While a pinch of vitamin C may prevent scurvy, returning the norm in humans to grams a day, like other animals our size, may help prevent the No 1. killer in Western society.
As American Heart Month winds down, it's great to know that people like Rod Carew are driving toward our mission of building healthier lives, free of cardiovascular diseases and stroke, every day of every month. He's also living proof of the progress we're making.
If you take away anything from this article, it should be that heart disease is the number one killer of women! Heart disease should not be thought of as a "man's disease" any longer by the medical community nor by women.
In 1984 surgeons put the beating heart of one species into another and it worked, even if only for a short while, and the boundaries between animal and human would never be quite the same.
As we move into March (colorectal cancer awareness month), have you really advanced your knowledge of the no. 1 killer in the Western world? Recent data indicate that unless you have had one examination of your heart, one single affordable test, you have not found out whether you are walking around with silent heart disease or not. So what do you need to do?
As a nutritionist counseling patients on heart-healthy eating, I like to impart positive messages, advising them on foods they CAN eat to promote health. In honor of American Heart Month, here are seven foods to add to your diet.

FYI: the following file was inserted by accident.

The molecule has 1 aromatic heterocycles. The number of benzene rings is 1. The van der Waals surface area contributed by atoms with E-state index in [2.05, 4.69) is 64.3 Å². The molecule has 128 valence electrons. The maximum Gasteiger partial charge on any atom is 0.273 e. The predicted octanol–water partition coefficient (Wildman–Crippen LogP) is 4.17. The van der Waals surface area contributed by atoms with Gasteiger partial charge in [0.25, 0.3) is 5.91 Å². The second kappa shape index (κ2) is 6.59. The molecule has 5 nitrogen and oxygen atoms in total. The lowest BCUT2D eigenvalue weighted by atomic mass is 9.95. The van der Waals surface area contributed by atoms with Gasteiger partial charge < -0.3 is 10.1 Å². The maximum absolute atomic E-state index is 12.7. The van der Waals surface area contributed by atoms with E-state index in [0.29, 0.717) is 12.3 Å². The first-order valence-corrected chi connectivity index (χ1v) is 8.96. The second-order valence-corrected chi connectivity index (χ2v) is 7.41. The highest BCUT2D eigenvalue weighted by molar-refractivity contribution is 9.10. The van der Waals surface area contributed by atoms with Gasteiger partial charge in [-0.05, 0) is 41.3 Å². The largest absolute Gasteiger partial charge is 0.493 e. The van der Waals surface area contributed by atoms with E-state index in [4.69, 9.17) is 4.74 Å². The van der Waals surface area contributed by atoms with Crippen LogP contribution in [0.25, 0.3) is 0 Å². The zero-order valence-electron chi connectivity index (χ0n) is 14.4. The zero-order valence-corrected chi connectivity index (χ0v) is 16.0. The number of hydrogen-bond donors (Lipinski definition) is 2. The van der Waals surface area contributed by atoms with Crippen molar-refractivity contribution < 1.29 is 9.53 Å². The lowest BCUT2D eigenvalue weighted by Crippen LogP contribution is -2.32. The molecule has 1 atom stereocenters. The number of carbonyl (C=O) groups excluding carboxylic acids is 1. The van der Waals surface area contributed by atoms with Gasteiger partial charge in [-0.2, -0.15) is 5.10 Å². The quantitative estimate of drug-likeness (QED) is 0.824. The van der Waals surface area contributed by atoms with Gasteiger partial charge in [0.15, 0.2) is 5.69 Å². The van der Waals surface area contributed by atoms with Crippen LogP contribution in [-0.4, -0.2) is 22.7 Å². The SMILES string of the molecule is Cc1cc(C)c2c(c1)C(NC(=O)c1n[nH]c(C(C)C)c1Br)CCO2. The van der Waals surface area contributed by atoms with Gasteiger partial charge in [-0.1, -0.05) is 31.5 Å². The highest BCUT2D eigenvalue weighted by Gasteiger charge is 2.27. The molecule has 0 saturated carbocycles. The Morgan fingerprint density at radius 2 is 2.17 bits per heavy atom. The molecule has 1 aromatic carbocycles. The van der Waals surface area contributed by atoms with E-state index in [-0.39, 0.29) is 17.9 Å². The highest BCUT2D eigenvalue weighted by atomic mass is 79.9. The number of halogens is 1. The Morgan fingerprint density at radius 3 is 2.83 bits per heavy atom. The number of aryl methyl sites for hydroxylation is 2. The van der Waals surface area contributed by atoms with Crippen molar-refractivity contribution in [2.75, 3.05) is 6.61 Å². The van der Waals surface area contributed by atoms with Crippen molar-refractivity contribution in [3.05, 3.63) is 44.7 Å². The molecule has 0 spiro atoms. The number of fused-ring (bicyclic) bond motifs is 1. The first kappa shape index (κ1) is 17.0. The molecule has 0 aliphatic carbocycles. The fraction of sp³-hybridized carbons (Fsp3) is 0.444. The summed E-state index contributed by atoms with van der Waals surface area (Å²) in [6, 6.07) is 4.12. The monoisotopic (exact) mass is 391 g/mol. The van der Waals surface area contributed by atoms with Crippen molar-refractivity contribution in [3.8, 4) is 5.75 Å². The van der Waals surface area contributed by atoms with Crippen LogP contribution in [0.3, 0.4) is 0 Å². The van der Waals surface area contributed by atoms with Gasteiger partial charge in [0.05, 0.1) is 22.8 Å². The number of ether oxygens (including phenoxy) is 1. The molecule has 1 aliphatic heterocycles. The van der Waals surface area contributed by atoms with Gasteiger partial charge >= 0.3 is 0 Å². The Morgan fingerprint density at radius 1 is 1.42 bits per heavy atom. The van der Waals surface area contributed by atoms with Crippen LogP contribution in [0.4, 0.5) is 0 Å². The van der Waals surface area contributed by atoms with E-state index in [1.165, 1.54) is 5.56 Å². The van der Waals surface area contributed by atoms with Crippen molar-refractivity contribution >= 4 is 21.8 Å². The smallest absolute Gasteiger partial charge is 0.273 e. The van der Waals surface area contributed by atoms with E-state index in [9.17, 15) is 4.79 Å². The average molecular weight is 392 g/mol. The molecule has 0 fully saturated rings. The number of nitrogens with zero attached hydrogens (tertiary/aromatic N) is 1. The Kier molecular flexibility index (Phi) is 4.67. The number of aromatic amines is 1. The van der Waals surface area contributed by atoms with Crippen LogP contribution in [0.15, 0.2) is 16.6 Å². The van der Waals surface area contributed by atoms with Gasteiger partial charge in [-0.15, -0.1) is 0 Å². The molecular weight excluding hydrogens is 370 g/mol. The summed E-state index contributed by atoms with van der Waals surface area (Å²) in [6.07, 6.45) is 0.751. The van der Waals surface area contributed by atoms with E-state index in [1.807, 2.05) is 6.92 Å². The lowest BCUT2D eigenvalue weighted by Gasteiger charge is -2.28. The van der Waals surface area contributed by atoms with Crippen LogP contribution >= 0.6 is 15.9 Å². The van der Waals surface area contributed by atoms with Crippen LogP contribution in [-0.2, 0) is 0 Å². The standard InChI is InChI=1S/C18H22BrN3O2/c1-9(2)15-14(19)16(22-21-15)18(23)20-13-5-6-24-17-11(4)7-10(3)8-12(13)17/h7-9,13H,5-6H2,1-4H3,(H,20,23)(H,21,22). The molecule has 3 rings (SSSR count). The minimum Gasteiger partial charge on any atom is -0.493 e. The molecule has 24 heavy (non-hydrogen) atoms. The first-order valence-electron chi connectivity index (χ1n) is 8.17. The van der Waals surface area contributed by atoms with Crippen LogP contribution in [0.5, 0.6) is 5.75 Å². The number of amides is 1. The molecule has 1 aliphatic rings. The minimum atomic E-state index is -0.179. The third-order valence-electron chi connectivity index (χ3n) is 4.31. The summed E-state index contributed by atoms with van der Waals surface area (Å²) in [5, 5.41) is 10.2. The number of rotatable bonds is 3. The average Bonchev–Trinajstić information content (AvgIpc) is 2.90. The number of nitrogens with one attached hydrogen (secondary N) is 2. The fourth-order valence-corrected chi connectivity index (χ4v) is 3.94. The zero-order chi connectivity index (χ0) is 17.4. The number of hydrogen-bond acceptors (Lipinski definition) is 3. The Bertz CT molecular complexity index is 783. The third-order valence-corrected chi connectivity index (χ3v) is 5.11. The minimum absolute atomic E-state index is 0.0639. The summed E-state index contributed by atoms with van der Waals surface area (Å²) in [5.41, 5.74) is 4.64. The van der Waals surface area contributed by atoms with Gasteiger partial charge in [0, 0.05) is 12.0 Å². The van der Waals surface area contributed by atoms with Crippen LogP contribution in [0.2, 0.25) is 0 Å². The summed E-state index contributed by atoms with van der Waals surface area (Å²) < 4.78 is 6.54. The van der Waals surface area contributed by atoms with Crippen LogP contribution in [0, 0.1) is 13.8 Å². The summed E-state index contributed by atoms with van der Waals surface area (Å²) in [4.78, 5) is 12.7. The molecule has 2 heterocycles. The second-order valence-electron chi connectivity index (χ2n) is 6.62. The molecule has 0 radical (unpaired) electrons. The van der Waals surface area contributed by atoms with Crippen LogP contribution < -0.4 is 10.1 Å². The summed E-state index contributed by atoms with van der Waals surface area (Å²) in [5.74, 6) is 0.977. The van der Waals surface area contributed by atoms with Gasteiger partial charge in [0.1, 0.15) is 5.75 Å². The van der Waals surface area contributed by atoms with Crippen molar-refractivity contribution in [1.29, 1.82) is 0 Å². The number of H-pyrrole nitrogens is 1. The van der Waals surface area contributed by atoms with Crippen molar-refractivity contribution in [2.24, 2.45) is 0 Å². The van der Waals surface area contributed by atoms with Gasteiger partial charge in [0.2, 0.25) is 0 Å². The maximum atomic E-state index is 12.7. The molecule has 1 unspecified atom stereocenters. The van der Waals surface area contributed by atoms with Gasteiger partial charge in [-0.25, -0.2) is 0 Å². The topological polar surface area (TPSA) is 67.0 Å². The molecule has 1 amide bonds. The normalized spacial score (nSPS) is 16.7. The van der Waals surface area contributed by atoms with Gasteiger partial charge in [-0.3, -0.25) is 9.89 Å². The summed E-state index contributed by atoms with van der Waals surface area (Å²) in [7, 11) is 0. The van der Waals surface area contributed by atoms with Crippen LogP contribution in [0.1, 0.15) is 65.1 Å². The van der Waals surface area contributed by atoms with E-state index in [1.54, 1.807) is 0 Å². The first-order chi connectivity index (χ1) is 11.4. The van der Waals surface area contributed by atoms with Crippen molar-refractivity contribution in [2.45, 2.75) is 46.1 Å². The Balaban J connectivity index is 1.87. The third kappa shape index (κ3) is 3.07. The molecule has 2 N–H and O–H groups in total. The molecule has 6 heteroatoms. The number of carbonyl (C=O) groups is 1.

Of more importance, introducing a segment into medical school and residency education on the scientific foundation for vegan medicine is quite challenging and advancing very slowly. Two recent pieces of data highlight the power and utility of a vegan diet on health and longevity.
Chest pain is still the most common sign of a heart attack, but studies have shown that women are more likely than men to have other symptoms instead.
It turns out that this widely known and feared environmental bogeyman might not be as serious a danger as this new study suggests, which the environmental and science media are mostly failing to report.
While we use that acronym to help identify the warning signs of stroke (if you see Face drooping, Arm weakness or Speech difficulty, it's Time to call 911), in this case the acronym stands for Furthering Access to Stroke Telemedicine.
The path to the heart may lead through the kidney. As Valentine's Day comes and goes, we commonly reflect on affairs of the heart. We have known for many years that people with chronic kidney disease (CKD) commonly have heart disease.
If we can control heart disease, breast and lung cancer through our diet and healthy living, we can focus more on prevention as a powerful and proactive means of reducing the incidence of these life-threatening chronic medical conditions affecting so many women.
Candace Cameron Bure, Gail Simmons and Serayah The GO RED FOR WOMEN DRESS COLLECTION 2016 held its annual show during Fashion Week at Moynihan Statio...
By Andrea L. Lowe, MPH, SWHR Health Policy and Public Health Liaison February is both Black History Month and American Heart Month. In support of bo...
Americans experience an average of 935,000 heart attacks and 383,000 people suffer from cardiac arrest -- when the heart stops pumping entirely. Both heart attacks and cardiac arrests carry with them the serious risk of death and disability. In fact, the survival rate for sudden cardiac arrest in this country is less than five percent.
As Americans continue to connect the dots between soda consumption and type 2 diabetes, obesity, and other diseases, fewer and fewer Americans are drinking soda. The Dietary Guidelines for Americans recommends that we choose water over soda, local and state governments are pushing for new taxes and warning labels on fizzy drinks, and Big Soda is generally hunkering in its bunker.